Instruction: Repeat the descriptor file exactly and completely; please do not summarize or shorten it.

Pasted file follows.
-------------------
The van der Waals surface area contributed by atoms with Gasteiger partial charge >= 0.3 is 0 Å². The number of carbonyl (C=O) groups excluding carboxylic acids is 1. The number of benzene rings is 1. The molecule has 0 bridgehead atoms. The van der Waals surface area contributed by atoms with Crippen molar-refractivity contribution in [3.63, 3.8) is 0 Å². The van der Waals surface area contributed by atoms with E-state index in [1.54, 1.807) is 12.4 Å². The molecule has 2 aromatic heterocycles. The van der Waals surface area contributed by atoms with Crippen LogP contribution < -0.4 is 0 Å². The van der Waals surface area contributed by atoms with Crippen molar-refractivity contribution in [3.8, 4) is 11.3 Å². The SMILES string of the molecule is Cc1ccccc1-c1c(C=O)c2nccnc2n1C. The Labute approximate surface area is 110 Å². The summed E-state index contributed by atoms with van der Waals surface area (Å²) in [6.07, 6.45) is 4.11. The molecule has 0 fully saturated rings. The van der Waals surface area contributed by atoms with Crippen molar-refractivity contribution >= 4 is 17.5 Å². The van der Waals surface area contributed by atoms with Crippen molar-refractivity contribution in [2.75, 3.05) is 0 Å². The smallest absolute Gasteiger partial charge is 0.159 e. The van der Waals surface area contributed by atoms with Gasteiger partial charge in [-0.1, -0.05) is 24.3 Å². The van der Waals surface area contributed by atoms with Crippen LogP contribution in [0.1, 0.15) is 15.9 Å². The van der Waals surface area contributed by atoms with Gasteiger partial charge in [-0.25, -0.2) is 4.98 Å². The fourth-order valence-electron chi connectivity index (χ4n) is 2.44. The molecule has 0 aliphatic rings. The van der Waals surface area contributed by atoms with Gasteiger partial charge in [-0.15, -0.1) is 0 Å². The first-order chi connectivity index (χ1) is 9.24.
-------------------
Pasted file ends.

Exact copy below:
The van der Waals surface area contributed by atoms with Gasteiger partial charge >= 0.3 is 0 Å². The number of carbonyl (C=O) groups excluding carboxylic acids is 1. The number of benzene rings is 1. The molecule has 0 bridgehead atoms. The van der Waals surface area contributed by atoms with Crippen molar-refractivity contribution in [3.63, 3.8) is 0 Å². The van der Waals surface area contributed by atoms with E-state index in [1.54, 1.807) is 12.4 Å². The molecule has 2 aromatic heterocycles. The van der Waals surface area contributed by atoms with Crippen LogP contribution < -0.4 is 0 Å². The van der Waals surface area contributed by atoms with Crippen molar-refractivity contribution in [3.8, 4) is 11.3 Å². The SMILES string of the molecule is Cc1ccccc1-c1c(C=O)c2nccnc2n1C. The Labute approximate surface area is 110 Å². The summed E-state index contributed by atoms with van der Waals surface area (Å²) in [6.07, 6.45) is 4.11. The molecule has 0 fully saturated rings. The van der Waals surface area contributed by atoms with Crippen molar-refractivity contribution >= 4 is 17.5 Å². The van der Waals surface area contributed by atoms with Crippen molar-refractivity contribution in [2.75, 3.05) is 0 Å². The smallest absolute Gasteiger partial charge is 0.159 e. The van der Waals surface area contributed by atoms with Gasteiger partial charge in [-0.1, -0.05) is 24.3 Å². The van der Waals surface area contributed by atoms with Crippen LogP contribution in [0.1, 0.15) is 15.9 Å². The van der Waals surface area contributed by atoms with Gasteiger partial charge in [-0.25, -0.2) is 4.98 Å². The fourth-order valence-electron chi connectivity index (χ4n) is 2.44. The molecule has 0 aliphatic rings. The van der Waals surface area contributed by atoms with Gasteiger partial charge in [-0.15, -0.1) is 0 Å². The first-order chi connectivity index (χ1) is 9.24.